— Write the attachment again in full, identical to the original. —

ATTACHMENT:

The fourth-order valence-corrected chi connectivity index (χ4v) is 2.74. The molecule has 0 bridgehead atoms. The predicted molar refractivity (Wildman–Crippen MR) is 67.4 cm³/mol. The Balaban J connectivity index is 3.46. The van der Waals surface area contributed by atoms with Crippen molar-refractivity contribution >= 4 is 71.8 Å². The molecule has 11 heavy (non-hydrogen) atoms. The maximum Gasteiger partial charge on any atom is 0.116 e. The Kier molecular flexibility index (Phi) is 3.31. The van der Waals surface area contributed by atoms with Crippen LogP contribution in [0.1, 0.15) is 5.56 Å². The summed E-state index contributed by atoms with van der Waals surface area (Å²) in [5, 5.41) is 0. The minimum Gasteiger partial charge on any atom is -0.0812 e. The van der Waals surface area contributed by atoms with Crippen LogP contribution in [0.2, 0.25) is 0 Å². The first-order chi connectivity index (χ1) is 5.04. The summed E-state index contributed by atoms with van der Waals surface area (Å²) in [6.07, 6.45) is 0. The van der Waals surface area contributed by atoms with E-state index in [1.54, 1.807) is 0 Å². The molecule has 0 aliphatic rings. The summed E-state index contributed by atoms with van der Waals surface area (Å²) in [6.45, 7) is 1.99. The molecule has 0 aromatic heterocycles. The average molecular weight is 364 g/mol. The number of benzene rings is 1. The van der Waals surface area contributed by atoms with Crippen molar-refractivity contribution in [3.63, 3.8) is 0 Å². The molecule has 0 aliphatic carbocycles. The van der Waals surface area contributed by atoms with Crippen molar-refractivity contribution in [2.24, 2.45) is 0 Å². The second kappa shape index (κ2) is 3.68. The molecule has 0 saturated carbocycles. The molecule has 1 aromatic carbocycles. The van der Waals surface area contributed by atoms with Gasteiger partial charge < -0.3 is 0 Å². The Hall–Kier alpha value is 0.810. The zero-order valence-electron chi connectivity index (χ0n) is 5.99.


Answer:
The fourth-order valence-corrected chi connectivity index (χ4v) is 2.74. The molecule has 0 bridgehead atoms. The predicted molar refractivity (Wildman–Crippen MR) is 67.4 cm³/mol. The Balaban J connectivity index is 3.46. The van der Waals surface area contributed by atoms with Crippen molar-refractivity contribution >= 4 is 71.8 Å². The molecule has 11 heavy (non-hydrogen) atoms. The maximum Gasteiger partial charge on any atom is 0.116 e. The Kier molecular flexibility index (Phi) is 3.31. The van der Waals surface area contributed by atoms with Crippen LogP contribution in [0.1, 0.15) is 5.56 Å². The summed E-state index contributed by atoms with van der Waals surface area (Å²) in [5, 5.41) is 0. The minimum Gasteiger partial charge on any atom is -0.0812 e. The van der Waals surface area contributed by atoms with Crippen LogP contribution in [0.2, 0.25) is 0 Å². The first-order chi connectivity index (χ1) is 5.04. The summed E-state index contributed by atoms with van der Waals surface area (Å²) in [6.07, 6.45) is 0. The van der Waals surface area contributed by atoms with E-state index in [1.54, 1.807) is 0 Å². The molecule has 0 aliphatic rings. The summed E-state index contributed by atoms with van der Waals surface area (Å²) in [6.45, 7) is 1.99. The molecule has 0 aromatic heterocycles. The average molecular weight is 364 g/mol. The number of benzene rings is 1. The van der Waals surface area contributed by atoms with Crippen molar-refractivity contribution in [3.63, 3.8) is 0 Å². The molecule has 0 aliphatic carbocycles. The van der Waals surface area contributed by atoms with Crippen molar-refractivity contribution in [2.24, 2.45) is 0 Å². The second kappa shape index (κ2) is 3.68. The molecule has 0 saturated carbocycles. The molecule has 1 aromatic carbocycles. The van der Waals surface area contributed by atoms with Gasteiger partial charge < -0.3 is 0 Å². The Hall–Kier alpha value is 0.810. The zero-order valence-electron chi connectivity index (χ0n) is 5.99.